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AMWA Comments on EPA's Proposed Radon Rule

AMWA Comments on EPA’s Proposed Radon Rule 2/10/00 The Association of Metropolitan
Water Agencies (AMWA) is proposing an alternative approach to the EPA’s
proposed Radon Rule (64 FR 59246) which has the potential to reduce the risk of
radon exposure to a greater extent than what is currently being proposed. The
association suggests that by defining 4000 pCi/L as an MCL and 300 pCi/L as an
Action Level, water systems would be encouraged to participate in a Multimedia
Mitigation (MMM) program, an approach both EPA and the National Academy of Sciences
say will reduce risk the most.

According to EPA’s proposed rule, their preference is for water systems
to participate in a MMM program to reduce exposure from indoor air. But the
way the proposed rule is written, it provides a disincentive for systems to
participate in MMM programs by giving the impression that water systems are
seeking to avoid the seemingly safer MCL. In other words, risk communication
challenges presented by the proposed rule could undermine EPA’s objective
of reducing radon from indoor air.

AMWA’s Recommendations for EPA Proposed Radon Rule AMWA made three major
suggestions in their comments to EPA on the Proposed Radon Rule: adopt an alternative
regulatory framework proposed by AMWA; simplify the Multimedia Mitigation (MMM)
program concept to ensure state-sponsored programs; and develop guidance and
other technical assistance to implement the final rule.

Alternative Regulatory Framework In the proposed rule, water systems may choose
to comply with one of two regulatory options: (1) a Maximum Contaminant Level
(MCL) of 300 pCi/L or (2) an Alternative MCL (AMCL) of 4,000 pCi/L for systems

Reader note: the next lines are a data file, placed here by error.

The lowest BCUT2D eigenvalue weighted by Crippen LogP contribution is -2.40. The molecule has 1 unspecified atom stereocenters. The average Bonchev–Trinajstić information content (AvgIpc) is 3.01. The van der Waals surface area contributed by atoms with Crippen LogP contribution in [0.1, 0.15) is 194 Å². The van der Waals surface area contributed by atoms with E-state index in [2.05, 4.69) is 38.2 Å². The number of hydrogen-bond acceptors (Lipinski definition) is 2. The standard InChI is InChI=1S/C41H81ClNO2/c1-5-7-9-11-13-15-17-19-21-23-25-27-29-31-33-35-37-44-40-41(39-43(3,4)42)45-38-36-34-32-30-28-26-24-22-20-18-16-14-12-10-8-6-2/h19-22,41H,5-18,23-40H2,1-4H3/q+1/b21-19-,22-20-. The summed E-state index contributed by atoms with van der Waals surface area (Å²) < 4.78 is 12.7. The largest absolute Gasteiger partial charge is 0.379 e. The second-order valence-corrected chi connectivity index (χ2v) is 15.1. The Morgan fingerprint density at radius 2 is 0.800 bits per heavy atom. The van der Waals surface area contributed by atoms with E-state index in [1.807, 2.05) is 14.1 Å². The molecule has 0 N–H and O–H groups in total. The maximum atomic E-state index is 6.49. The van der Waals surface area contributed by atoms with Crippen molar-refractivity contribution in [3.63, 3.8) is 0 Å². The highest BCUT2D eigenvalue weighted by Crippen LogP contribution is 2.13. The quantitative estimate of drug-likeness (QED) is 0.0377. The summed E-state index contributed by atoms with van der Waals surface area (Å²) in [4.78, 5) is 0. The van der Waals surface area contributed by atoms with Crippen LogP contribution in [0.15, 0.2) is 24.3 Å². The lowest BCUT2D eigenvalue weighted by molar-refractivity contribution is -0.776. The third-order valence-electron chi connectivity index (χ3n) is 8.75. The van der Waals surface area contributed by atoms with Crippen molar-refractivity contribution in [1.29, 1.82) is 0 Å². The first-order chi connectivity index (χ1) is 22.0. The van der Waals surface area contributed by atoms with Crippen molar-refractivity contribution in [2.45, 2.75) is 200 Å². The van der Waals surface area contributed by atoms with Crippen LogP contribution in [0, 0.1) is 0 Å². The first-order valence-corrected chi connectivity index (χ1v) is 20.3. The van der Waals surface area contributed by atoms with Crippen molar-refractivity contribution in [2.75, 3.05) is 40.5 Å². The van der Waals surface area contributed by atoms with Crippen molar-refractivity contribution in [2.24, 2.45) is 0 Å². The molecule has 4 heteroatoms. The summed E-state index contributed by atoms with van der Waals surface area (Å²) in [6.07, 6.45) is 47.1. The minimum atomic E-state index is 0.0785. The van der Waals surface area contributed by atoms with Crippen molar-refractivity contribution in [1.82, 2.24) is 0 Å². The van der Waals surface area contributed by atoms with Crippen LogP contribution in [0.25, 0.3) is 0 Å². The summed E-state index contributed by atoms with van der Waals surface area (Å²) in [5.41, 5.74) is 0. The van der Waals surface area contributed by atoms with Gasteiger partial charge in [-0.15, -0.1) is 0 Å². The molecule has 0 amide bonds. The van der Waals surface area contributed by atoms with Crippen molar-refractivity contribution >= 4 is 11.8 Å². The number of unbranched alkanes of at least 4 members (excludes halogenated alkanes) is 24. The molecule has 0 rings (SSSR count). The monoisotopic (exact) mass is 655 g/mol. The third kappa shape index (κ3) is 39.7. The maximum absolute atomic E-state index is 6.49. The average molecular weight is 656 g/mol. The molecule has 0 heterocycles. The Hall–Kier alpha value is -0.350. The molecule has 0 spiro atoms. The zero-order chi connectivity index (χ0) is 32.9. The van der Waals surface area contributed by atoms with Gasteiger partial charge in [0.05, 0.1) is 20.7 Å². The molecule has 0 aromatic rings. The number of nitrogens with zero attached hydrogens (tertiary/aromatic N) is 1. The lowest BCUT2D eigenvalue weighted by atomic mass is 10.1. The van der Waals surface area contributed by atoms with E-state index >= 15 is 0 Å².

that would participate in a MMM program. The use of two separate standards presents
water systems with serious risk communication challenges.

Specifically, if a system chose to participate in a MMM program and thus comply
with the 4,000 pCi/L AMCL, it could be perceived as violating the seemingly
safer MCL.

To eliminate this risk, AMWA offers an alternative framework in which the MCL
would be 4,000 pCi/L, and 300 pCi/L (or the number EPA chooses in the final
rule) would be called an Action Level. Systems choosing to participate in a
MMM program would comply with the MCL of 4,000 pCi/L. Systems that choose to
control radon through water treatment alone would be subject to the Action Level.

With this approach, the perception that a water system is choosing to avoid
compliance with the MCL disappears.

Simplify MMM Program Concept AMWA suggests that EPA review the proposed rule
for opportunities to simplify the current MMM program concept to find ways to
encourage state-sponsored MMM programs.

This would eliminate the need for water systems to develop such programs on
their own.

EPA Guidance and Technical Assistance for Final Rule AMWA stresses the need
for EPA guidance and technical assistance materials to support the implementation
of the final rule.

The association suggests that EPA provide sufficient resources and public review
for the development of all guidance and technical assistance materials.

For more information, contact AMWA at 1717 K Street NW, Suite 801, Washington,
DC 20036, phone 202-331-2820; fax 202-785-1845, or visit their website at amwa-water.org.

Edited by Tracy Fabre from information provided by AMWA.


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